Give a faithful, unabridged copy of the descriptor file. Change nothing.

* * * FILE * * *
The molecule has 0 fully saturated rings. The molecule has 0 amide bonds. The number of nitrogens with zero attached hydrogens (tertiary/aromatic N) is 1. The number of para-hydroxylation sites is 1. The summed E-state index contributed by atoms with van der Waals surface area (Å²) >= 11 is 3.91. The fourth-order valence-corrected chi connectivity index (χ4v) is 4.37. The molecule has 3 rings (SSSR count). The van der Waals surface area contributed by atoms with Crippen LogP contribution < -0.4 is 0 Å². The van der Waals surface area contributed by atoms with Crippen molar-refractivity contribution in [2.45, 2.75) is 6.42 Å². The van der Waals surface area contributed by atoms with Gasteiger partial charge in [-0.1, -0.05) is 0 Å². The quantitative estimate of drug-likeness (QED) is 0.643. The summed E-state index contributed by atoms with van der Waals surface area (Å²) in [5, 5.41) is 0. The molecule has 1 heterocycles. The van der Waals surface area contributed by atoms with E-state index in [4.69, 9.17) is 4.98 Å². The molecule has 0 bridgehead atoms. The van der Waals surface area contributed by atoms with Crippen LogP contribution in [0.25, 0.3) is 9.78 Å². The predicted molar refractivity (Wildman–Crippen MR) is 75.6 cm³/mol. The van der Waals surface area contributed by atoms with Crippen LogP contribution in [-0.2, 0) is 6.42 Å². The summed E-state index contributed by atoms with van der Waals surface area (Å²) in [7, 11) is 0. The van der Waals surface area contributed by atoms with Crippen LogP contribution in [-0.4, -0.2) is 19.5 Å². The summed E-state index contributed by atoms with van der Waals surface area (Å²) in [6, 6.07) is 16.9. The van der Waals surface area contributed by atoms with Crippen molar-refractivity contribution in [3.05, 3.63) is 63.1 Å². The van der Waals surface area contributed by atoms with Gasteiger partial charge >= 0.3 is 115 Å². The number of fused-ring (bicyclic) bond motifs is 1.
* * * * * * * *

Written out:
The molecule has 0 fully saturated rings. The molecule has 0 amide bonds. The number of nitrogens with zero attached hydrogens (tertiary/aromatic N) is 1. The number of para-hydroxylation sites is 1. The summed E-state index contributed by atoms with van der Waals surface area (Å²) >= 11 is 3.91. The fourth-order valence-corrected chi connectivity index (χ4v) is 4.37. The molecule has 3 rings (SSSR count). The van der Waals surface area contributed by atoms with Crippen LogP contribution < -0.4 is 0 Å². The van der Waals surface area contributed by atoms with Crippen molar-refractivity contribution in [2.45, 2.75) is 6.42 Å². The van der Waals surface area contributed by atoms with Gasteiger partial charge in [-0.1, -0.05) is 0 Å². The quantitative estimate of drug-likeness (QED) is 0.643. The summed E-state index contributed by atoms with van der Waals surface area (Å²) in [5, 5.41) is 0. The molecule has 1 heterocycles. The van der Waals surface area contributed by atoms with E-state index in [4.69, 9.17) is 4.98 Å². The molecule has 0 bridgehead atoms. The van der Waals surface area contributed by atoms with Crippen LogP contribution in [0.25, 0.3) is 9.78 Å². The predicted molar refractivity (Wildman–Crippen MR) is 75.6 cm³/mol. The van der Waals surface area contributed by atoms with Crippen LogP contribution in [-0.2, 0) is 6.42 Å². The summed E-state index contributed by atoms with van der Waals surface area (Å²) in [7, 11) is 0. The van der Waals surface area contributed by atoms with Crippen LogP contribution in [-0.4, -0.2) is 19.5 Å². The summed E-state index contributed by atoms with van der Waals surface area (Å²) in [6, 6.07) is 16.9. The van der Waals surface area contributed by atoms with Crippen molar-refractivity contribution in [3.05, 3.63) is 63.1 Å². The van der Waals surface area contributed by atoms with Gasteiger partial charge >= 0.3 is 115 Å². The number of fused-ring (bicyclic) bond motifs is 1.